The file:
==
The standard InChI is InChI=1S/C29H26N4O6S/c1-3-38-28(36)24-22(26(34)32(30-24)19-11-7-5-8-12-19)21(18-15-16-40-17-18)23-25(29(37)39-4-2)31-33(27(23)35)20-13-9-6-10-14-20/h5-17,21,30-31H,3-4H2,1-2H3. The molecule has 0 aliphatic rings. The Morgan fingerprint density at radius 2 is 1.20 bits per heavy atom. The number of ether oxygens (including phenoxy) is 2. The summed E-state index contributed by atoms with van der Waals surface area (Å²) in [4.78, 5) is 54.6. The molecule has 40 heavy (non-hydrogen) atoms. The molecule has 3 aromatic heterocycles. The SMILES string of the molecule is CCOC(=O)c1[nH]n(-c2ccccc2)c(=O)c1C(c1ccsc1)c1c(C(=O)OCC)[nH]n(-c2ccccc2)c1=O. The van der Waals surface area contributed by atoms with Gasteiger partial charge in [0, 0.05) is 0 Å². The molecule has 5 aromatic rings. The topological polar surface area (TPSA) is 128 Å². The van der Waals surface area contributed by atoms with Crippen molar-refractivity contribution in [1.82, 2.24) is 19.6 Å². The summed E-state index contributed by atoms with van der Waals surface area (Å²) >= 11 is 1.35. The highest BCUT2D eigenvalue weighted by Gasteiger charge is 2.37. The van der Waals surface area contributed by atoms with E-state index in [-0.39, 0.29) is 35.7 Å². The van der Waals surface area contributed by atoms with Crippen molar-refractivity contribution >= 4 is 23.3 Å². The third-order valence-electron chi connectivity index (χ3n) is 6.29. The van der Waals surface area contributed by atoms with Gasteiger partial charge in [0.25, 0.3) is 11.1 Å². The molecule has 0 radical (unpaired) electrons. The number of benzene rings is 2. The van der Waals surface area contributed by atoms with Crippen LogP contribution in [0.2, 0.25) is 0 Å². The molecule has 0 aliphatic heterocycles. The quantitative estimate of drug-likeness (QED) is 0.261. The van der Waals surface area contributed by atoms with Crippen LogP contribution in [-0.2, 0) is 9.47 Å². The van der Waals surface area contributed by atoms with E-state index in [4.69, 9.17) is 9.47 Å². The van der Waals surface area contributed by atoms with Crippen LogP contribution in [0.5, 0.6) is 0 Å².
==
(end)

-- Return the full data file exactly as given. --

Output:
The standard InChI is InChI=1S/C29H26N4O6S/c1-3-38-28(36)24-22(26(34)32(30-24)19-11-7-5-8-12-19)21(18-15-16-40-17-18)23-25(29(37)39-4-2)31-33(27(23)35)20-13-9-6-10-14-20/h5-17,21,30-31H,3-4H2,1-2H3. The molecule has 0 aliphatic rings. The Morgan fingerprint density at radius 2 is 1.20 bits per heavy atom. The number of ether oxygens (including phenoxy) is 2. The summed E-state index contributed by atoms with van der Waals surface area (Å²) in [4.78, 5) is 54.6. The molecule has 40 heavy (non-hydrogen) atoms. The molecule has 3 aromatic heterocycles. The SMILES string of the molecule is CCOC(=O)c1[nH]n(-c2ccccc2)c(=O)c1C(c1ccsc1)c1c(C(=O)OCC)[nH]n(-c2ccccc2)c1=O. The van der Waals surface area contributed by atoms with Gasteiger partial charge in [0, 0.05) is 0 Å². The molecule has 5 aromatic rings. The topological polar surface area (TPSA) is 128 Å². The van der Waals surface area contributed by atoms with Crippen molar-refractivity contribution in [1.82, 2.24) is 19.6 Å². The summed E-state index contributed by atoms with van der Waals surface area (Å²) >= 11 is 1.35. The highest BCUT2D eigenvalue weighted by Gasteiger charge is 2.37. The van der Waals surface area contributed by atoms with E-state index in [-0.39, 0.29) is 35.7 Å². The van der Waals surface area contributed by atoms with Crippen molar-refractivity contribution >= 4 is 23.3 Å². The third-order valence-electron chi connectivity index (χ3n) is 6.29. The van der Waals surface area contributed by atoms with Gasteiger partial charge in [0.25, 0.3) is 11.1 Å². The molecule has 0 radical (unpaired) electrons. The number of benzene rings is 2. The van der Waals surface area contributed by atoms with Crippen LogP contribution in [0.2, 0.25) is 0 Å². The molecule has 0 aliphatic heterocycles. The quantitative estimate of drug-likeness (QED) is 0.261. The van der Waals surface area contributed by atoms with Crippen LogP contribution in [-0.2, 0) is 9.47 Å². The van der Waals surface area contributed by atoms with E-state index in [4.69, 9.17) is 9.47 Å². The van der Waals surface area contributed by atoms with Crippen LogP contribution in [0.5, 0.6) is 0 Å².